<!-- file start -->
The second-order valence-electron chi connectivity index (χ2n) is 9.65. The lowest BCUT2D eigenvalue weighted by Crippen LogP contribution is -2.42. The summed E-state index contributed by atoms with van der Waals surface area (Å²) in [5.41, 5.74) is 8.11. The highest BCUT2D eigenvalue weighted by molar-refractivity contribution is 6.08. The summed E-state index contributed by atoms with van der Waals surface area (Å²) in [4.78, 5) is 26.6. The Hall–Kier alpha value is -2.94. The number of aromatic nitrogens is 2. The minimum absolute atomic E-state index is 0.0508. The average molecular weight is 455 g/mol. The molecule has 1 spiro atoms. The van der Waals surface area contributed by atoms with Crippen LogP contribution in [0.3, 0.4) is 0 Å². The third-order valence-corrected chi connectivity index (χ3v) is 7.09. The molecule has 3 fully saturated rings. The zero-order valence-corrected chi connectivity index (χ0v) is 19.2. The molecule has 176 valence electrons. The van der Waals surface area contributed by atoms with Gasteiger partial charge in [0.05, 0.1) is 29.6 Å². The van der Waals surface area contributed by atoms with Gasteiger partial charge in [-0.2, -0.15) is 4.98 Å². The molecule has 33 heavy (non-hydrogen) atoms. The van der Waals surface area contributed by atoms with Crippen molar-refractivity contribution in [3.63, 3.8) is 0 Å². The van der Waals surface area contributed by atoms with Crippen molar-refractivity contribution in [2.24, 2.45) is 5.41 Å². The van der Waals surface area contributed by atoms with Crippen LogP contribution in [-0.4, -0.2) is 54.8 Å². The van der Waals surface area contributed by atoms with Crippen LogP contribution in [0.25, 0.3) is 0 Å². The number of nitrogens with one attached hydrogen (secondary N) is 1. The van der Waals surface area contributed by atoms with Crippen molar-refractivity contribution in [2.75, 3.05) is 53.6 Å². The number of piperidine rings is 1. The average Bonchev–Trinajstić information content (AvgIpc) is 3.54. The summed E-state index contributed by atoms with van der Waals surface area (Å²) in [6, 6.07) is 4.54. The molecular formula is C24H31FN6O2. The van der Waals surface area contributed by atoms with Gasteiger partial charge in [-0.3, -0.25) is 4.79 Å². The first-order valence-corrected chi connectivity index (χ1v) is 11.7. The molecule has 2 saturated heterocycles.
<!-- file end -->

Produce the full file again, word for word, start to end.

The second-order valence-electron chi connectivity index (χ2n) is 9.65. The lowest BCUT2D eigenvalue weighted by Crippen LogP contribution is -2.42. The summed E-state index contributed by atoms with van der Waals surface area (Å²) in [5.41, 5.74) is 8.11. The highest BCUT2D eigenvalue weighted by molar-refractivity contribution is 6.08. The summed E-state index contributed by atoms with van der Waals surface area (Å²) in [4.78, 5) is 26.6. The Hall–Kier alpha value is -2.94. The number of aromatic nitrogens is 2. The minimum absolute atomic E-state index is 0.0508. The average molecular weight is 455 g/mol. The molecule has 1 spiro atoms. The van der Waals surface area contributed by atoms with Crippen LogP contribution in [0.3, 0.4) is 0 Å². The third-order valence-corrected chi connectivity index (χ3v) is 7.09. The molecule has 3 fully saturated rings. The zero-order valence-corrected chi connectivity index (χ0v) is 19.2. The molecule has 176 valence electrons. The van der Waals surface area contributed by atoms with Gasteiger partial charge in [0.05, 0.1) is 29.6 Å². The van der Waals surface area contributed by atoms with Gasteiger partial charge in [-0.2, -0.15) is 4.98 Å². The molecule has 33 heavy (non-hydrogen) atoms. The van der Waals surface area contributed by atoms with Crippen molar-refractivity contribution in [3.63, 3.8) is 0 Å². The van der Waals surface area contributed by atoms with Crippen molar-refractivity contribution in [2.24, 2.45) is 5.41 Å². The van der Waals surface area contributed by atoms with Crippen LogP contribution in [-0.4, -0.2) is 54.8 Å². The van der Waals surface area contributed by atoms with Crippen LogP contribution in [0.25, 0.3) is 0 Å². The number of nitrogens with one attached hydrogen (secondary N) is 1. The van der Waals surface area contributed by atoms with Crippen molar-refractivity contribution in [2.75, 3.05) is 53.6 Å². The number of piperidine rings is 1. The average Bonchev–Trinajstić information content (AvgIpc) is 3.54. The summed E-state index contributed by atoms with van der Waals surface area (Å²) in [6, 6.07) is 4.54. The molecular formula is C24H31FN6O2. The van der Waals surface area contributed by atoms with Gasteiger partial charge in [-0.3, -0.25) is 4.79 Å². The first-order valence-corrected chi connectivity index (χ1v) is 11.7. The molecule has 2 saturated heterocycles.